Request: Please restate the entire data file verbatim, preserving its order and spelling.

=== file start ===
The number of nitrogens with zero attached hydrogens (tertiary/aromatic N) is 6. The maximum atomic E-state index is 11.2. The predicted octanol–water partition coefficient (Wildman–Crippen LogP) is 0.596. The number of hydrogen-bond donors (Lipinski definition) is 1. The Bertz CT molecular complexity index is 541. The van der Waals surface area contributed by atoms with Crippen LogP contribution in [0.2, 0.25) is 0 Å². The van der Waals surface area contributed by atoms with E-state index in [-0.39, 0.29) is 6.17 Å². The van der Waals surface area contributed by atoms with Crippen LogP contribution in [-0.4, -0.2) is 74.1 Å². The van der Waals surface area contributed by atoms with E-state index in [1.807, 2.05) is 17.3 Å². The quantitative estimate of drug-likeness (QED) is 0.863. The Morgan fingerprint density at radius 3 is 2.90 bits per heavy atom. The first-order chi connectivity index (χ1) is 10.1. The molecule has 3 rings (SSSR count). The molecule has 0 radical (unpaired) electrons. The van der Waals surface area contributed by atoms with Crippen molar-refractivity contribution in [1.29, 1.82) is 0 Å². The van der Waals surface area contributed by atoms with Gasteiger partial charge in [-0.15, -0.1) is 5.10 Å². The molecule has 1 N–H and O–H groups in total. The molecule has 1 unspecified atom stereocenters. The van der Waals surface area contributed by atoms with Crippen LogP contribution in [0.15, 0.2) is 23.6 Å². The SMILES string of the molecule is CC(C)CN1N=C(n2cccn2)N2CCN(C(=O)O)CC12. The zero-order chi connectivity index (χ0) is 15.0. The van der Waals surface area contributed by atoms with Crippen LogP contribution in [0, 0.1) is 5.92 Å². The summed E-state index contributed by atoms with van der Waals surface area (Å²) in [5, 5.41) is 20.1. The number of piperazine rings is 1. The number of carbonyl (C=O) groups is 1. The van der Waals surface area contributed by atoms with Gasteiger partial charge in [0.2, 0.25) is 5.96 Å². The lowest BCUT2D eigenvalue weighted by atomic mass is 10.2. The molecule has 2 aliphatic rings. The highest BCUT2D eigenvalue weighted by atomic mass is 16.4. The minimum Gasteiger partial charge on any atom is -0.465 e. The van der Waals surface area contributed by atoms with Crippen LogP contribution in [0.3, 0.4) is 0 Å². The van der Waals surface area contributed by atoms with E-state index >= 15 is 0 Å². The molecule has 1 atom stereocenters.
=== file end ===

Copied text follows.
The number of nitrogens with zero attached hydrogens (tertiary/aromatic N) is 6. The maximum atomic E-state index is 11.2. The predicted octanol–water partition coefficient (Wildman–Crippen LogP) is 0.596. The number of hydrogen-bond donors (Lipinski definition) is 1. The Bertz CT molecular complexity index is 541. The van der Waals surface area contributed by atoms with Crippen LogP contribution in [0.2, 0.25) is 0 Å². The van der Waals surface area contributed by atoms with E-state index in [-0.39, 0.29) is 6.17 Å². The van der Waals surface area contributed by atoms with Crippen LogP contribution in [-0.4, -0.2) is 74.1 Å². The van der Waals surface area contributed by atoms with E-state index in [1.807, 2.05) is 17.3 Å². The quantitative estimate of drug-likeness (QED) is 0.863. The Morgan fingerprint density at radius 3 is 2.90 bits per heavy atom. The first-order chi connectivity index (χ1) is 10.1. The molecule has 3 rings (SSSR count). The molecule has 0 radical (unpaired) electrons. The van der Waals surface area contributed by atoms with Crippen molar-refractivity contribution in [1.29, 1.82) is 0 Å². The van der Waals surface area contributed by atoms with Gasteiger partial charge in [-0.15, -0.1) is 5.10 Å². The molecule has 1 N–H and O–H groups in total. The molecule has 1 unspecified atom stereocenters. The van der Waals surface area contributed by atoms with Crippen LogP contribution in [0.15, 0.2) is 23.6 Å². The SMILES string of the molecule is CC(C)CN1N=C(n2cccn2)N2CCN(C(=O)O)CC12. The zero-order chi connectivity index (χ0) is 15.0. The van der Waals surface area contributed by atoms with Crippen LogP contribution in [0, 0.1) is 5.92 Å². The summed E-state index contributed by atoms with van der Waals surface area (Å²) in [5, 5.41) is 20.1. The number of piperazine rings is 1. The number of carbonyl (C=O) groups is 1. The van der Waals surface area contributed by atoms with Gasteiger partial charge in [0.2, 0.25) is 5.96 Å². The lowest BCUT2D eigenvalue weighted by atomic mass is 10.2. The molecule has 2 aliphatic rings. The highest BCUT2D eigenvalue weighted by atomic mass is 16.4. The minimum Gasteiger partial charge on any atom is -0.465 e. The van der Waals surface area contributed by atoms with Crippen LogP contribution in [0.3, 0.4) is 0 Å². The van der Waals surface area contributed by atoms with E-state index >= 15 is 0 Å². The molecule has 1 atom stereocenters.